We’ve already seen the Shelby 1000; it was one of the last cars to come out of Shelby American before its founder, Carroll Shelby, passed away. And we’ve heard the figures, as well: the Shelby 1000 makes just under 1000 horsepower (950 in stock form). Forget those numbers and those trim levels, because there’s a new Shelby 1000, and it makes 1000 horsepower…but this time, it makes that figure at the wheels.
You might recall that the last Shelby 1000 made 950 horsepower in street-legal form, but Shelby says that every one of its buyers opted instead for the Shelby 1000 S/C, which gave up its street-legal status in exchange for a power output of 1100 horsepower at the flywheel. This time around, Shelby says that it’s making a single model, the 1000 S/C, which promises street-legal status and more than 1000 horsepower.
The biggest upgrade over the last-generation car, as you might expect, comes under the hood. Shelby’s haste to release the 1000 on the 50th anniversary of the original Shelby Cobra meant that it had to use the “old” Ford Mustang Shelby GT500 engine, a 5.4-liter supercharged V-8. This time around, the boys from Las Vegas borrowed the 5.8-liter supercharged motor from the 2013 Ford Shelby GT500 and went from there.
When we say “went from there,” we mean “upgraded almost everything:” the 2013 1000 S/C has a new 4.0-liter supercharger, new engine innards (including rods, pistons, and rings), a new fuel system with new injector, and a new cooling system. The result is 1200 horsepower at the flywheel; figuring that the upgraded six-speed manual transmission saps has a driveline loss of about 15 percent, we’d predict that the 1000 S/C makes between 1020 and 1050 horsepower at the wheels. Shelby didn’t release any acceleration or top-speed figures, but we’d predict that they’re somewhere between “oh wow” and “holy crap.”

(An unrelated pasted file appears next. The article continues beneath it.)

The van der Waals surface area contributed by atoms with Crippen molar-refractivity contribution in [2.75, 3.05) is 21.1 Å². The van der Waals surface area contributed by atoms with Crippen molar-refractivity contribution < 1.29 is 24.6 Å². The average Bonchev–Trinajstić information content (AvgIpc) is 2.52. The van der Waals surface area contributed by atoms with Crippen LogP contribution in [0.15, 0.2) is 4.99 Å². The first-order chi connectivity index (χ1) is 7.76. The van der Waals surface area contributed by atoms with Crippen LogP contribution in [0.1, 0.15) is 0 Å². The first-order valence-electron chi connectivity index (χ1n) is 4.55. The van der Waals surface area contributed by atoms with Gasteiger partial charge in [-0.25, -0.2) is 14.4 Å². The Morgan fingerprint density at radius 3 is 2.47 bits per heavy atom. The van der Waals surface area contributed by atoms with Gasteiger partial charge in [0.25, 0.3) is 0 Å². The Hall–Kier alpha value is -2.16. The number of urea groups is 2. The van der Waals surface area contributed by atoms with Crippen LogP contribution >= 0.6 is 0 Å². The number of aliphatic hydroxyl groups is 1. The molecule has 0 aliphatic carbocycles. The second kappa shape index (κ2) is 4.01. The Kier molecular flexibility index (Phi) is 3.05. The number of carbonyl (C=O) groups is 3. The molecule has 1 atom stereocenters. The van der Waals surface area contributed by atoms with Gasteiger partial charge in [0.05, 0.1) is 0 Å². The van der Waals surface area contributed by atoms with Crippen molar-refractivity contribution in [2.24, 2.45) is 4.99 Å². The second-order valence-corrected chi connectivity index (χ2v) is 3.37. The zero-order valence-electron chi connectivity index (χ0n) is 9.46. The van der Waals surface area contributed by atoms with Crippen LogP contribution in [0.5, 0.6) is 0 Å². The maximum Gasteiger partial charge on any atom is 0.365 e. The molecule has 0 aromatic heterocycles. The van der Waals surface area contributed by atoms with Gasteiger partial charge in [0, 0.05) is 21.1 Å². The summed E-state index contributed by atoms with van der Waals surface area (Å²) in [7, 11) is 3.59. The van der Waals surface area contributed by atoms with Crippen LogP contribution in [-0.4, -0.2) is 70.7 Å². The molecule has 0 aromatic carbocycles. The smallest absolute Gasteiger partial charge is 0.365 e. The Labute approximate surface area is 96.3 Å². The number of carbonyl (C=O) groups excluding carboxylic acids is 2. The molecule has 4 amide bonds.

“Oh wow” is also a good way to describe the price for this monster machine: the Shelby 1000 starts at $154,995, and that’s on top of the price of a 2013 Shelby GT500 ($54,995 including destination). That means an all-inclusive base price of $209,990, although that 210 grand will get you a car that can fluster a Bugatti Veyron costing five times as much. Shelby also says that the car will be fully street legal and smog legal in every state but California, which means that those individuals who are both insane and wealthy could use this as a daily driver.
The 2013 Shelby 1000 S/C will debut at the New York International Auto Show next week next to another new concept vehicle. Shelby carefully used the word “vehicle” in its press release, and says “like the Shelby Focus ST, it will not be Ford Mustang-based,” perhaps indicating that we’re about to see a Shelby-tuned Ford F-150. We can dream, right?
Source: Shelby American